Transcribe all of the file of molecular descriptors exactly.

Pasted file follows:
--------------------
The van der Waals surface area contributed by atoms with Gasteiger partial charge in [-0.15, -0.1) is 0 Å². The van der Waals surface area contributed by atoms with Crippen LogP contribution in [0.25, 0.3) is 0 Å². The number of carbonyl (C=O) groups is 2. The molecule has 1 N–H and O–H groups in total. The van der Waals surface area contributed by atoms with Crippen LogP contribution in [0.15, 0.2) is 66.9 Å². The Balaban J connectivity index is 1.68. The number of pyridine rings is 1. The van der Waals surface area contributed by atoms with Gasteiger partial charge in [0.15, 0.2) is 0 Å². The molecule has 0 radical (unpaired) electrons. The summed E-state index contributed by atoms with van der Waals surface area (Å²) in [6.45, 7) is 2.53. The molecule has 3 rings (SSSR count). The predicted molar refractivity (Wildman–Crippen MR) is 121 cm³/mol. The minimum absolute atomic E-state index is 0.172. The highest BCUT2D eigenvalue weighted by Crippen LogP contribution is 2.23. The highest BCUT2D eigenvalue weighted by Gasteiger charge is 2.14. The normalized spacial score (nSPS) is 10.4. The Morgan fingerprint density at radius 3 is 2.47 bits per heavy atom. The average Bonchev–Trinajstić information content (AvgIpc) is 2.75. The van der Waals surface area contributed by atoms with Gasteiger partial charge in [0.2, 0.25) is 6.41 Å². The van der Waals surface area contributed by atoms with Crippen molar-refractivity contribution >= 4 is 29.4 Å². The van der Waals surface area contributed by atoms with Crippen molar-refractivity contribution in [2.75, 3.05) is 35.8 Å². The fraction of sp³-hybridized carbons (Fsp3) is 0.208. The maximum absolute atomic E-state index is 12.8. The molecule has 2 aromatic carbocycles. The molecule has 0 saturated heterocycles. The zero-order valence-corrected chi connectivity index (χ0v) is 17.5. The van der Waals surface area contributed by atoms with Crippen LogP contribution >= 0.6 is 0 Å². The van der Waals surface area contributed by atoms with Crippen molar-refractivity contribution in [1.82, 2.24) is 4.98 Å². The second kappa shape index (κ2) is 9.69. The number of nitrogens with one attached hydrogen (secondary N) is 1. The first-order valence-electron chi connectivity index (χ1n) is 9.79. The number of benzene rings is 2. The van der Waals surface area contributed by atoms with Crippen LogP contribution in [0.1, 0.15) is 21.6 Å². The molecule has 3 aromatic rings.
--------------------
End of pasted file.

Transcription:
The van der Waals surface area contributed by atoms with Gasteiger partial charge in [-0.15, -0.1) is 0 Å². The van der Waals surface area contributed by atoms with Crippen LogP contribution in [0.25, 0.3) is 0 Å². The number of carbonyl (C=O) groups is 2. The molecule has 1 N–H and O–H groups in total. The van der Waals surface area contributed by atoms with Crippen LogP contribution in [0.15, 0.2) is 66.9 Å². The Balaban J connectivity index is 1.68. The number of pyridine rings is 1. The van der Waals surface area contributed by atoms with Gasteiger partial charge in [0.15, 0.2) is 0 Å². The molecule has 0 radical (unpaired) electrons. The summed E-state index contributed by atoms with van der Waals surface area (Å²) in [6.45, 7) is 2.53. The molecule has 3 rings (SSSR count). The predicted molar refractivity (Wildman–Crippen MR) is 121 cm³/mol. The minimum absolute atomic E-state index is 0.172. The highest BCUT2D eigenvalue weighted by Crippen LogP contribution is 2.23. The highest BCUT2D eigenvalue weighted by Gasteiger charge is 2.14. The normalized spacial score (nSPS) is 10.4. The Morgan fingerprint density at radius 3 is 2.47 bits per heavy atom. The average Bonchev–Trinajstić information content (AvgIpc) is 2.75. The van der Waals surface area contributed by atoms with Gasteiger partial charge in [0.2, 0.25) is 6.41 Å². The van der Waals surface area contributed by atoms with Crippen molar-refractivity contribution >= 4 is 29.4 Å². The van der Waals surface area contributed by atoms with Crippen molar-refractivity contribution in [2.75, 3.05) is 35.8 Å². The fraction of sp³-hybridized carbons (Fsp3) is 0.208. The maximum absolute atomic E-state index is 12.8. The molecule has 2 aromatic carbocycles. The molecule has 0 saturated heterocycles. The zero-order valence-corrected chi connectivity index (χ0v) is 17.5. The van der Waals surface area contributed by atoms with Crippen LogP contribution >= 0.6 is 0 Å². The van der Waals surface area contributed by atoms with Crippen molar-refractivity contribution in [1.82, 2.24) is 4.98 Å². The second kappa shape index (κ2) is 9.69. The number of nitrogens with one attached hydrogen (secondary N) is 1. The first-order valence-electron chi connectivity index (χ1n) is 9.79. The number of benzene rings is 2. The van der Waals surface area contributed by atoms with Crippen LogP contribution in [0.1, 0.15) is 21.6 Å². The molecule has 3 aromatic rings.